Saturday, November 9, 2013
Thor: The Dark World was an entertaining movie. I'm just not certain it really deserves to be called a good one. It was far more like its predecessor than the trailers would have you believe: this is still more comedy than action, though the producers were far more liberal in the special effects budget this time so the fight scenes were bigger.
I was mostly bored for the first third of the movie. The jokes didn't really win me over, and I didn't find the various plot threads all that engaging. A number of characters from the first movie showed up, but their roles felt more like cameos. Once again, Sif felt underutilized - I think she had a bigger part in the first installment. Other characters are given brief sequences, some of which seem to set up subplots that are immediately dropped. Is there a longer cut of this movie out there that delivers on some of this? Jane Foster is a major character, but she essentially comes off as comic relief.
I was about ready to write this one off when a funny thing happened. About forty minutes in, Loki stole the whole damn movie.
I've never been anywhere near as big a fan of the character as some people. I enjoyed Hiddleston's Loki in the first movie and in Avengers, but I certainly didn't worship him the way many of his fans do. But here, once he becomes a major character, he's really able to cut loose and enjoy the role. And in doing so, he makes the movie fun. As soon as he's unleashed, the movie's much stronger. There are some hilarious exchanges and ridiculous adventures.
The finale revolves around a strangely constructed fight sequence that works extremely well, despite fundamentally being slapstick. It's kind of fascinating to see: it's played for laughs, but the scope is large enough to be awesome.
This movie is, if nothing else, a lot of fun, even if it takes some time to get up to pace. There's a lot that needs to be overlooked - and it's essential you go into this understanding it's a comedy - but it's an enjoyable experience.
This is worth seeing for Loki, but - in my opinion at least - it's Marvel's second worst after Captain America.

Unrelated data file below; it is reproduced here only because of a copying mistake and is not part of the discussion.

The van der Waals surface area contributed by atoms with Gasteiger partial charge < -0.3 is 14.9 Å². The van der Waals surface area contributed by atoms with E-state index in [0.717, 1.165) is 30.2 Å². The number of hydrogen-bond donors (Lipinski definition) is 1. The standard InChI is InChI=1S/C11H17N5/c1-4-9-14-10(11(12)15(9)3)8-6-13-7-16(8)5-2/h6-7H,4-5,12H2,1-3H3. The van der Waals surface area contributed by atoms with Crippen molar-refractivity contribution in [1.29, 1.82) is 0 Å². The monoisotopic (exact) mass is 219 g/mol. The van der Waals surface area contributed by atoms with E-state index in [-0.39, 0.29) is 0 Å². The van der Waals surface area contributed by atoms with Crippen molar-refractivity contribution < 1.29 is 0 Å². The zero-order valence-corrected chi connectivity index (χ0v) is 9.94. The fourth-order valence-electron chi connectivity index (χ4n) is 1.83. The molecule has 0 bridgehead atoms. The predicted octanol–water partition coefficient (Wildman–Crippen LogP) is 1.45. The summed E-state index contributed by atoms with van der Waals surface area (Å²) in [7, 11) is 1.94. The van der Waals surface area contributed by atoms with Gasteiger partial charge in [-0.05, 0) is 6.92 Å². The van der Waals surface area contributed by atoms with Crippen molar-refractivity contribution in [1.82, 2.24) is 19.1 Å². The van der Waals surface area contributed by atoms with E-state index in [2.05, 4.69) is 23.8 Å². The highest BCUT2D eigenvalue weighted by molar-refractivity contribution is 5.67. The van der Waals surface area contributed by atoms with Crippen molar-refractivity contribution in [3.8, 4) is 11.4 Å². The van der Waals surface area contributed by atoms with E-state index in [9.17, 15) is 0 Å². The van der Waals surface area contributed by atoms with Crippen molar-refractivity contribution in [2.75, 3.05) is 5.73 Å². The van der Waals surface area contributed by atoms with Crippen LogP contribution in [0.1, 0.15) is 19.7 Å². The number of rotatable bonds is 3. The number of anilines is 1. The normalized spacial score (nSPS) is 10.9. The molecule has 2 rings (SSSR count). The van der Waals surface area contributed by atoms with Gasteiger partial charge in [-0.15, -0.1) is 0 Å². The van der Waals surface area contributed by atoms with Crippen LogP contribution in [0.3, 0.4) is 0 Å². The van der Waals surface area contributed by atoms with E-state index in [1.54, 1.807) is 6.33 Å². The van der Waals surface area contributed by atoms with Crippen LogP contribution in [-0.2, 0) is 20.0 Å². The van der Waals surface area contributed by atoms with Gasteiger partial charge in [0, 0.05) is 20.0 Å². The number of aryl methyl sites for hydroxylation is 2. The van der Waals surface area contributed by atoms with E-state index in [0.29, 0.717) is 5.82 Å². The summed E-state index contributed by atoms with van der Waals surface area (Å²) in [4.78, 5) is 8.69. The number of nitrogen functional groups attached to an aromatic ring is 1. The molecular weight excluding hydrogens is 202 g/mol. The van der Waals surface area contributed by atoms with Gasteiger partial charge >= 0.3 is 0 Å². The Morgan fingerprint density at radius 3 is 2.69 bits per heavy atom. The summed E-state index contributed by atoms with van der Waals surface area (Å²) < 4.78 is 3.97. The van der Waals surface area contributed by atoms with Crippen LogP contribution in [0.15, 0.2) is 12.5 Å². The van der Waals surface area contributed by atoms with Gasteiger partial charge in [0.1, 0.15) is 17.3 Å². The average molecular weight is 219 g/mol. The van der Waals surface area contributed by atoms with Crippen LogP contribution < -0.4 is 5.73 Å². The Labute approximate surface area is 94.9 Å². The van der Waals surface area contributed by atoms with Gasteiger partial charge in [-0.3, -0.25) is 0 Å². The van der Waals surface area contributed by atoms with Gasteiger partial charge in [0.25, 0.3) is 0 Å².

Posted by Erin Snyder at 8:24 AM
Saturday, October 12, 2013
In 1994, a Fantastic Four movie is made that's so bad, Fox decides not to release it. Ten years later, they produce and release a movie that's actually worse. Three years after that, they make a sequel, introducing the Silver Surfer and a cloud that is not, under any reasonable definition, Galactus. It was, in fact, the worst of the three.
Two years from now, Fox is planning on releasing a relaunch. If the present trajectory continues, mathematics dictates the movie will be so abysmal, its presence onscreen will create a black hole of awfulness that could swallow the Earth.
Rise of the Silver Surfer was already damn near that bad, and they'll have had an additional eight years to screw the characters up further.
You may be wondering what we should have expected from the people who made the previous installment. I'd respond by saying, at bare minimum, we should have been able to expect that the sequel wouldn't be worse than part one. History has clearly proven me wrong.
I just tried typing out a synopsis of this movie, but the result was so awful, I deleted it. Look, I just... here's a paragraph from Wikipedia that explains this better than I ever could:
After an animal has digested eaten material, the remains of that material are expelled from its body as waste. Though it is lower in energy than the food it came from, feces may still contain a large amount of energy, often 50% of that of the original food. This means that of all food eaten, a significant amount of energy remains for the decomposers of ecosystems. Many organisms feed on feces, from bacteria to fungi to insects such as dung beetles, which can sense odors from long distances. Some may specialize in feces, while others may eat other foods as well. Feces serve not only as a basic food, but also a supplement to the usual diet of some animals. This is known as coprophagia, and occurs in various animal species such as young elephants eating their mother's feces to gain essential gut flora, or by other animals such as dogs, rabbits, and monkeys.I want to explain why this movie is as bad as it is, but I honestly don't even know where to start. Maybe Sue? Alba has a major role in this movie, very little of which has to do with her as a superhero. Instead, she's stressed about her wedding.